“We also plan to have house-to-house distribution,”
he said after handing out copies of i-Serdang to vendors
and market-goers at the Seri Kembangan morning
market.
Serdang Member of Parliament Teo Nie Ching and
Subang Jaya councillor Tai Cheng Heng also distributed
the newsletter.
Gallery
22
June 17 — 19, 2011
The main attraction at the USJ
Family Day in Subang Jaya last
Saturday (June 11) was the hotair balloon ride, which attracted
long queues.
Menteri Besar Tan Sri
Khalid Ibrahim throwing a
basketball to launch the
Serdang Cup basketball
competition on Tuesday
(June 7). Looking on are
(from left) Subang Jaya
councillor Ng Sze Han,
Serdang MP Teo Nie Ching,
state executive councillor
Ean Yong Hian Wah, Subang Jaya Municipal Council
president Datuk Asmawi
Kasbi, and state exco Ronnie Liu.
Participants of the
Subang Jaya Municipal
Council’s Cycle for a
Healthy Life campaign,
which kicked off on
April 24 and will be held
every last Sunday of
each month.
A participant
wrapping “bak
chang” during
a dumplingwrapping competition held
on Saturday
(June 4), held
in conjunction
with the Chinese dumpling
festival.
Children looking at a “human statue” street performer during the JCI Petaling Jaya
Fancy Hats Charity Walk in Shah Alam last Saturday.
Children playing a catapult game during the USJ Family Day event at the Subang
Jaya Municipal Council stadium last Saturday.
Culture 23
June 17 — 19, 2011
INTERVIEW
CALENDAR
By Terence Toh
Fused
Lex Lakshman Balakrishnan is
the resident choreographer at the
Kuala Lumpur Performing Arts
Centre. Winner of the 2010 Bintang
Irama 1Malaysia 2010 award, Lex’s
choreography has been seen in
productions such as Chitra, Kaki
Blue and Adam: The Musical. He
also has experience in acting,
singing, dancing and directing.
His latest production, a dance
drama titled Nitya Sumangali – The
Eternal Wife, is the story of Kalyani,
a woman chosen to be a devadasi,
to serve in a temple as an eternal
wife of God. In this interview with
Selangor Times, Lex talks about his
inspirations and influences.
What attracted you to writing a
dance drama about the ancient
tradition of the devadasi?
The initial idea for this show
came to me from the book Nitya
Sumangali, which was about
the devadasi tradition in South
India. In the process of reading
it, I became emotional, feeling
for these girls who were sent to
the temples to become temple
servants and dancers.
I have always been working to
incorporate social issues into my
dance pieces, and immediately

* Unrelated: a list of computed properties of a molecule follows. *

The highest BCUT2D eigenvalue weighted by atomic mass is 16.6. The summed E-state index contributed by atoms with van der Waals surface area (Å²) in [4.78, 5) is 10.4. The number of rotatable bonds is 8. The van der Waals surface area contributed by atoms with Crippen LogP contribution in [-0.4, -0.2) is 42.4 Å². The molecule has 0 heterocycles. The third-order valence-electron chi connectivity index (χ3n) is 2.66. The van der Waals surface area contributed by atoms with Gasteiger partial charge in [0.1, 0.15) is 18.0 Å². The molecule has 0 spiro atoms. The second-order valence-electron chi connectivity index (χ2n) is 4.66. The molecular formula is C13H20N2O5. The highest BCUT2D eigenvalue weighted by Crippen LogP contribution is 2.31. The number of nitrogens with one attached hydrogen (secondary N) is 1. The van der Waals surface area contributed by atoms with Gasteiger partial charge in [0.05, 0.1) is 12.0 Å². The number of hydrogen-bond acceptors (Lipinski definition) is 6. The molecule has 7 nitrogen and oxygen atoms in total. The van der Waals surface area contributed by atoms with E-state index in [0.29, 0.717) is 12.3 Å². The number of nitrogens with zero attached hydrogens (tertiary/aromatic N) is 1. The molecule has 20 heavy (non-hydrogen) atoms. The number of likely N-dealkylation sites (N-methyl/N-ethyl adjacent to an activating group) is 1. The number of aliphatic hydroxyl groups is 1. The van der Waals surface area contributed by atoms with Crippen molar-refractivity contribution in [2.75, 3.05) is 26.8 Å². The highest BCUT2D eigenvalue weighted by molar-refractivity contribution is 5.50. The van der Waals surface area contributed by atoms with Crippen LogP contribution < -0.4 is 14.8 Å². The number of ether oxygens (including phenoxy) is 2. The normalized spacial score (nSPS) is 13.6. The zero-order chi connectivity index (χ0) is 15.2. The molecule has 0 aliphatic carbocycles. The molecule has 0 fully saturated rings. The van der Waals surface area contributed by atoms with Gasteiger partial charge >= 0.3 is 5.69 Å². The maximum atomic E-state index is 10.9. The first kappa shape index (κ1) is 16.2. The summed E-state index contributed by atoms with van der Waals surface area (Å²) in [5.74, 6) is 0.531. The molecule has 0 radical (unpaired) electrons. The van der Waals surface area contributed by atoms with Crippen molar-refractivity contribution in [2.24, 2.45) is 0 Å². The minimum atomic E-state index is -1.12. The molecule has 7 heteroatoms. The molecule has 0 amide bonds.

upon reading this, I started to
visualise this tradition as a dance
form. That is how I embarked on
this dance piece, and now it’s all
set to be revealed.
What kind of research went
into the writing of this piece?
Was the story of Kalyani based
on a real character?
The devadasi tradition is a strong
component of the ancient Hindu
temple traditions, and I did not
want to give false impressions
of it. Therefore, I was sure to
conduct thorough research to
make extra sure that I got all the
facts right. I obtained research
books and papers from Chennai,
India, and also talked to many of
my other friends from India to find
out more about these traditions.
The hardest part for me
in writing this script was
the difficulty in achieving a
chronological story flow without
the aid of words or text.
The story of Nitya Sumangali
– The Eternal Wife is about a
young devadasi named Kalyani.
There were many different
approaches applied to the study
of this tradition, as well as many
factual inconsistencies inherent
in them, and in writing this
piece, I did not wish to further
complicate issues. Therefore, I
literally created the character of
Kalyani and the story of her cruel
fate. Who, or what, have been
the main influences on your
choreography? To what extent
can these influences be seen
in Nitya Sumangali – The
Eternal Wife?
Many of my choreographic
influences came from two of my
great gurus of dance, Master
Ramli Ibrahim and Dr Joseph
Gonzales. Both of them taught
me the basics and fundamentals
of dance, and their constant
support has pushed me to further
pursue dance studies.
Contemporary staging
is needed to highlight the
performing arts to local audiences
nowadays as media technology is
developing extremely quickly. So,
when working on a piece, I keep
the content of my influences, and
change their forms as required.
I enjoy deconstructing dance,
Compiled by Nick Choo & Terence Toh
Email: [email protected]
Various; June 14-19;
Actors Studio @ Lot 10,
Kuala Lumpur; www.
theactorsstudio.com.my, 032142 2009, RM10
A fusion of artists, ideas
and performances in this bimonthly experimental series.
The rest of this month’s
line-up: MyDance Alliance
presents Dancebox (June 17,